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Epics for children: Never forget your companions

Thirty-six years after the end of the Mahabharata war, the Pandavas decided to depart to the forest. They installed their grandson Parikshit on the throne of Hastinapur, with Dhritarashtra’s only remaining son, Yuyutsu, as his guardian. Then the five brothers, along with Draupadi left for the forest. The city dwellers were very sad to see them go and accompanied them to the outskirts of the city. There, the residents returned, but a dog continued to follow the Pandavas.

The Pandavas first went east up to Lauhitya, modern-day Brahmaputra. Then they turned south and after hitting the Bay of Bengal, turned south-west and then west to reach Dwarka on the west coast of India. After seeing the submerged city, they turned north. They crossed the Himalayas and kept going north, aiming to reach heaven, which was believed to be in that direction. All this while, the dog was with them. One by one, they began to fall. Draupadi was the first one to fall, followed by Sahadeva, Nakula, Arjuna and finally, Bhima. When each one of these fell, Yudhishthira did not look back and kept on walking ahead.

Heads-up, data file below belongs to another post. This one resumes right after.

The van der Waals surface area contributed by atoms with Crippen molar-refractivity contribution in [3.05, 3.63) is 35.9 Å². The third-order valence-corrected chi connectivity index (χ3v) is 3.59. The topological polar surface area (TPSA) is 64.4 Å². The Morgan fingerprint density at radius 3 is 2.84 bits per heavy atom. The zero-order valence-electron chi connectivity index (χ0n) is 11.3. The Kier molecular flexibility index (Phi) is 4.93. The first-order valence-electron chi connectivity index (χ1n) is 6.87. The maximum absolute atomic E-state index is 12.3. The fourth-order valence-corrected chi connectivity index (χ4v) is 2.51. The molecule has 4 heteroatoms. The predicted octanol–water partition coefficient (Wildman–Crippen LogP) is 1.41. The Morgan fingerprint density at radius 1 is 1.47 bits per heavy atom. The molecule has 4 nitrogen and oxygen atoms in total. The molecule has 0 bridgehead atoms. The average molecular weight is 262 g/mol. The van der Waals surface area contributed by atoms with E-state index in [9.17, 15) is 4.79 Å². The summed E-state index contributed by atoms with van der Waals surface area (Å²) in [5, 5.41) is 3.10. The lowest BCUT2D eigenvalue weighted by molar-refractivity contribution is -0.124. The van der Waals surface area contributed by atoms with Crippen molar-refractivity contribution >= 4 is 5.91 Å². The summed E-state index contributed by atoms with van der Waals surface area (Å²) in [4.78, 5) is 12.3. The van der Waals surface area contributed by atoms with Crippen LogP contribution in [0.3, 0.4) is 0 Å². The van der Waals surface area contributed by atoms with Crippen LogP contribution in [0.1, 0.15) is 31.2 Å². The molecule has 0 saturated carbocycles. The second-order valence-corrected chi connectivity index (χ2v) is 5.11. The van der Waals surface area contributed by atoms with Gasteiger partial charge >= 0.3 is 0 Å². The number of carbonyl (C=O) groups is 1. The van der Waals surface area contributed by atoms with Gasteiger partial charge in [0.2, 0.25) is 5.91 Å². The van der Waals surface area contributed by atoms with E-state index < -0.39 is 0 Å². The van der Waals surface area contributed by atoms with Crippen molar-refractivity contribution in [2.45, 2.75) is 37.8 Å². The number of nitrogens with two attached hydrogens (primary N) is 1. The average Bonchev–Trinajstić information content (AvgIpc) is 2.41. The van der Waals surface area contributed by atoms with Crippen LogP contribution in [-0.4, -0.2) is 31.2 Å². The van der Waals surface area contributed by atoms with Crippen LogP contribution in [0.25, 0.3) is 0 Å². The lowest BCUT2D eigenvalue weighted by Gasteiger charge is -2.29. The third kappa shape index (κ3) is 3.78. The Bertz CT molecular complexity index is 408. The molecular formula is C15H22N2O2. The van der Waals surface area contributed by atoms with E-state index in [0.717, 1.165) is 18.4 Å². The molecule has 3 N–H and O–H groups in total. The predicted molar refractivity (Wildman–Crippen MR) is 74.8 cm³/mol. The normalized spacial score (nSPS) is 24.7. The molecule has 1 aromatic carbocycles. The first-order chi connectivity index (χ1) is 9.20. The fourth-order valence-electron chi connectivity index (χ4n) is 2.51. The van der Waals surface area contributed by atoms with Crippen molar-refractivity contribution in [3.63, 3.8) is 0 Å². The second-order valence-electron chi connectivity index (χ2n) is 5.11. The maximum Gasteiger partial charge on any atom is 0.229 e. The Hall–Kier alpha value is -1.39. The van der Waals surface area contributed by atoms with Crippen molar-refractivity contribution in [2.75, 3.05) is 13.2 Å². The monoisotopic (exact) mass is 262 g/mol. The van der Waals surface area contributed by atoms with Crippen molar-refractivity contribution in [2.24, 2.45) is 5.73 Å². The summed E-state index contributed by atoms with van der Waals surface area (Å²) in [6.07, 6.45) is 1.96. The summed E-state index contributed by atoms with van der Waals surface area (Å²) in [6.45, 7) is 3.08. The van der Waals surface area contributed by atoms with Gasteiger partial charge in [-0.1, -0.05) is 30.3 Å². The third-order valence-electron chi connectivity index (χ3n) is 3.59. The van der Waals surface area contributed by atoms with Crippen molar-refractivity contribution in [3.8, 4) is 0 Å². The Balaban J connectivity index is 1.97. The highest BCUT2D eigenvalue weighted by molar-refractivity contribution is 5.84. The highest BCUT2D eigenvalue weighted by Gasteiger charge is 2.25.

After a while, Indra arrived in his chariot that made a roaring sound and asked him to ascend. Yudhishthira was overcome with grief and asked for his brothers and Draupadi to be allowed to come with him. Indra replied that they had already reached heaven ahead of him and again urged him to ascend.

Yudhishthira said, ‘This dog has always been devoted to me. Let him come with me.’

Indra said, ‘Dogs cannot go to heaven. Abandon him, now that you are going to heaven.’

When Yudhisthira declined to go without the dog, Indra said, ‘When you have given up your brothers and wife, why are you not ready to abandon the dog?’

Yudhishthira said, ‘In the world of mortals, there is no friendship or enmity with those who are dead. I am incapable of reviving them. That is the reason I abandoned those who are no longer alive. It is my view that surrendering someone who has sought sanctuary, killing a woman, stealing the possessions of a Brahmana and enmity towards a friend—these four are equal to the sin of abandoning someone who is devoted.’

At these words, the dog transformed into Dharma, who revealed that this was a test for him before taking him to heaven, and that Yudhishthira had aced the test. We see around us that, many times, people, on achieving success, forget those who supported them during their struggle. These could be parents, siblings, friends, wife or even children. One who doesn’t ever forget his companions is one truly deserving of heaven like Yudhishthira.

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